Not really. I went to naturopathic school and in the midst of that decided to get a dual degree in nursing. I came out of school with a solid integrative medicine foundation. I went to San Francisco and joined a start-up that was revolutionizing primary care. In the DNA of that start-up was this philosophy that the conventional approach to medicine is not the only way. The One Medical Group, where I worked, had a ton of venture capital and a progressive CEO who wanted to bring in this world of integrative medicine. To weave it into conventional practice. That was exciting to me.

The longer I was there, the more it became evident that our conventional external model is not doing a great job of helping people with chronic conditions. There's a need for a lifestyle and behavior change component. So even in that environment where I only had 30 to 45 minutes with people, I felt limited. I still have a big energetic component of my work that I couldn't bring in. I was doing a lot of work and learning at Esalen, and seeing the power of group connection and group work.

You start to realize that this human journey is everyone's journey, and we're just expressing different pieces of it at different times. You know, when all is said and done, we go through the same struggles and the same peaks and valleys.

What is your connection to Esalen and their modality of work?

What happens at Esalen is magic. You show up on the property and there's an energy to the land. There are tons of seekers who just want to be vulnerable, get raw and really connect with others. You start to see the human connection. The container becomes a therapeutic modality itself, where you can actually be seen and heard. You start to realize that this human journey is everyone's journey, and we're just expressing different pieces of it at different times. When all is said and done, we go through the same struggles – the same peaks and valleys. I was so inspired by this work at Esalen that I kept going back to learn more. "This is true healing", I'd keep saying. "What I am witnessing at this place is transformational. Why isn't it happening in healthcare, which is where healing is supposed to happen?"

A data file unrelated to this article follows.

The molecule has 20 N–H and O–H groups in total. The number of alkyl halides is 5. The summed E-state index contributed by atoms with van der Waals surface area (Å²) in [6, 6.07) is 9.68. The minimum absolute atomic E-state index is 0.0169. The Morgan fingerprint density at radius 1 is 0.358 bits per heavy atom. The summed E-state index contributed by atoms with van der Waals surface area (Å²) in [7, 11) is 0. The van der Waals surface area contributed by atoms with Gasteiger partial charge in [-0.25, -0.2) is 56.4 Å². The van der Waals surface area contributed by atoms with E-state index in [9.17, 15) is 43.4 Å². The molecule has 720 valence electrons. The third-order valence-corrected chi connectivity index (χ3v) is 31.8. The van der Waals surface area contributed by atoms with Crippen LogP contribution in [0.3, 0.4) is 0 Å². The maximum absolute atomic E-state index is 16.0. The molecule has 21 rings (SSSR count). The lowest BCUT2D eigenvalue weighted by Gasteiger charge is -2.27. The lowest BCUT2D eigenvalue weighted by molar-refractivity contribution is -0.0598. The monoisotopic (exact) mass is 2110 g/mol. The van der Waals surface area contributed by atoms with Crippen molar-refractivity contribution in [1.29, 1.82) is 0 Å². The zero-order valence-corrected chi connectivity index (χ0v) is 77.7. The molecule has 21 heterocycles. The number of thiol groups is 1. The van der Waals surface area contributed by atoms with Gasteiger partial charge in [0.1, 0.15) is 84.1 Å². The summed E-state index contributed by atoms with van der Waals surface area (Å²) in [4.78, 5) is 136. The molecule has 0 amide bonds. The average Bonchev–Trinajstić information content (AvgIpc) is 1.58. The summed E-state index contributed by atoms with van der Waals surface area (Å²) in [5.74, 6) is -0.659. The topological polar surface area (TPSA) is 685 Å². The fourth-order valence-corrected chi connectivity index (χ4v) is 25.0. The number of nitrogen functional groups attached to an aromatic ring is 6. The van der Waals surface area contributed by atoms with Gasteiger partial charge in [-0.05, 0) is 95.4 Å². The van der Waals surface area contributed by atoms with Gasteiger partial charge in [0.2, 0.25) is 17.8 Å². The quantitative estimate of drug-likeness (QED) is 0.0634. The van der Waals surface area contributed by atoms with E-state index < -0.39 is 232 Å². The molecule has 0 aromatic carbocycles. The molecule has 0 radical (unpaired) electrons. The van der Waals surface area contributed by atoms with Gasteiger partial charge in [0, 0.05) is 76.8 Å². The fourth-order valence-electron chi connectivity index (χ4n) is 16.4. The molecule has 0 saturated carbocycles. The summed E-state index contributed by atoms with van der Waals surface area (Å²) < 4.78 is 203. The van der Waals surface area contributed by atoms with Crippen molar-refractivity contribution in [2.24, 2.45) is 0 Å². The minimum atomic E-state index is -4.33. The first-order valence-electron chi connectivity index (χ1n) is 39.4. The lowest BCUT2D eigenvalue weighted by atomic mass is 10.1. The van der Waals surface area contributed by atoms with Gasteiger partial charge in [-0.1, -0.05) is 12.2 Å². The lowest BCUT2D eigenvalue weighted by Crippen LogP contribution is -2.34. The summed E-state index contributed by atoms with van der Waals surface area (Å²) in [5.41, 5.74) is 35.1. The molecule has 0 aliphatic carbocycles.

So human connection became a big component of your work. I find that interesting because a lot of people actually feel alone in their healing journey.

Exactly. That led me to start working on this concept of a group medical visit. To try to bring in some of this beauty of human connection as a therapeutic tool into the traditional healthcare system.

We built this group model where we take 15 to 18 patients who have been diagnosed with stress or anxiety and create a container where  people could share their experience, but also take the skills based approach. We built in meditation mindfulness practice, breath work, and different stress management tools along with health coaching to actually help people build a practice, and build it in a communal way where we're all learning together.

We saw friendships form, we saw partners get closer, we saw people quitting jobs that weren't aligned with what they really wanted. We saw real transformation. This was a model that we worked with to see how we could leverage the community as a therapeutic tool. To help people with lifestyle and behavior changes. We started to branch out into other content areas too. Which is where we are with it now.

What's a typical day in one of your retreats?

I do the retreats with my partner.  The piece that I bring is yoga, energetics and group work. Then my partner, who’s a musician, does breathwork and sound therapy. Our retreats are seven days. Each day is themed in a chakra. We move through the subtle body from the root chakra, all the way up to the crown chakra. Each day we looking through the lens of what the chakra means, and then we apply our different modalities to access information in that part of the subtle body. Then we leave lots of free time, unstructured time, so you can also be on vacation. People spend time on the beach, in the pool, and elsewhere. The idea is to take a pause from our lives to look at where we are, who we want to become, or where we want to go.

Do you sense a growing need in the world for a deeper understanding of the self?

Everyone comes to our retreats with an intention, right? INo one chooses to take time out of their life to do work like this if there's not something that they want to become or create. We've pretty much see almost every person who's worked with us, really step in to what it is that they wanted to create. In under a year. There's nothing more gratifying to me then really getting to witness people’s transformation and be a part of it. You know, it's not us. We're just providing the nest.